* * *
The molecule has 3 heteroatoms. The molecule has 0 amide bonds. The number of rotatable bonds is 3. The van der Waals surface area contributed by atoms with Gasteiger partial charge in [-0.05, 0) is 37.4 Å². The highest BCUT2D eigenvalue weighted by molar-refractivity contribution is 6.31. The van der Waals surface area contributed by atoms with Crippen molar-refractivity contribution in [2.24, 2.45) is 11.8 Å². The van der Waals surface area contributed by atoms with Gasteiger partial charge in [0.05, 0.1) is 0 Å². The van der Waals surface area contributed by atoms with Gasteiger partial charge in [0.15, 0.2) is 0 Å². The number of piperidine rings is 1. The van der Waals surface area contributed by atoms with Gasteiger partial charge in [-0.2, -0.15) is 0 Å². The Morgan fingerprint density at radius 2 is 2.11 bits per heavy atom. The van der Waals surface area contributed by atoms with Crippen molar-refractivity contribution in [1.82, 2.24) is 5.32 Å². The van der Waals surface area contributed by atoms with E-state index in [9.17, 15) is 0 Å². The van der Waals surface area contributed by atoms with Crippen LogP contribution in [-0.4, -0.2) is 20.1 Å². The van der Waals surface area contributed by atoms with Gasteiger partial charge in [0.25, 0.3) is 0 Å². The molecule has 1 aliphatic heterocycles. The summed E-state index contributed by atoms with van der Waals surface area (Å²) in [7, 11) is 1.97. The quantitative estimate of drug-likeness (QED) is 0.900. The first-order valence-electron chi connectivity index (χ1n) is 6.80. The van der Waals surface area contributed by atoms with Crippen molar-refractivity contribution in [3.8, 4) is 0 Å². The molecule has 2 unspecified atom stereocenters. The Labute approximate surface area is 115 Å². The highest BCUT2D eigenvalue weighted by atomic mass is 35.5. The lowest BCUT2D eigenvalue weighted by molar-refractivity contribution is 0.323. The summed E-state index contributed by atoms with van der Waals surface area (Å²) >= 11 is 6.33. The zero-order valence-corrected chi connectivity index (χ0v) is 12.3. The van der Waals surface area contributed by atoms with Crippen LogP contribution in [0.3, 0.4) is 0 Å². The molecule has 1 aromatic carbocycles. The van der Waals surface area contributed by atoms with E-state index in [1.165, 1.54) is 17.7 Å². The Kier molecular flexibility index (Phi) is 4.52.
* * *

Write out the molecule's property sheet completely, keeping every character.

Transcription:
The molecule has 3 heteroatoms. The molecule has 0 amide bonds. The number of rotatable bonds is 3. The van der Waals surface area contributed by atoms with Gasteiger partial charge in [-0.05, 0) is 37.4 Å². The highest BCUT2D eigenvalue weighted by molar-refractivity contribution is 6.31. The van der Waals surface area contributed by atoms with Crippen molar-refractivity contribution in [2.24, 2.45) is 11.8 Å². The van der Waals surface area contributed by atoms with Gasteiger partial charge in [0.05, 0.1) is 0 Å². The van der Waals surface area contributed by atoms with Gasteiger partial charge in [0.15, 0.2) is 0 Å². The number of piperidine rings is 1. The van der Waals surface area contributed by atoms with Gasteiger partial charge in [-0.2, -0.15) is 0 Å². The Morgan fingerprint density at radius 2 is 2.11 bits per heavy atom. The van der Waals surface area contributed by atoms with Crippen molar-refractivity contribution in [1.82, 2.24) is 5.32 Å². The van der Waals surface area contributed by atoms with E-state index in [9.17, 15) is 0 Å². The van der Waals surface area contributed by atoms with Crippen LogP contribution in [-0.4, -0.2) is 20.1 Å². The van der Waals surface area contributed by atoms with Gasteiger partial charge in [0.25, 0.3) is 0 Å². The molecule has 1 aliphatic heterocycles. The summed E-state index contributed by atoms with van der Waals surface area (Å²) in [7, 11) is 1.97. The quantitative estimate of drug-likeness (QED) is 0.900. The first-order valence-electron chi connectivity index (χ1n) is 6.80. The van der Waals surface area contributed by atoms with Crippen molar-refractivity contribution in [3.8, 4) is 0 Å². The molecule has 2 unspecified atom stereocenters. The Labute approximate surface area is 115 Å². The highest BCUT2D eigenvalue weighted by atomic mass is 35.5. The lowest BCUT2D eigenvalue weighted by molar-refractivity contribution is 0.323. The summed E-state index contributed by atoms with van der Waals surface area (Å²) >= 11 is 6.33. The zero-order valence-corrected chi connectivity index (χ0v) is 12.3. The van der Waals surface area contributed by atoms with Crippen LogP contribution in [0.3, 0.4) is 0 Å². The molecule has 1 aromatic carbocycles. The van der Waals surface area contributed by atoms with E-state index in [1.165, 1.54) is 17.7 Å². The Kier molecular flexibility index (Phi) is 4.52.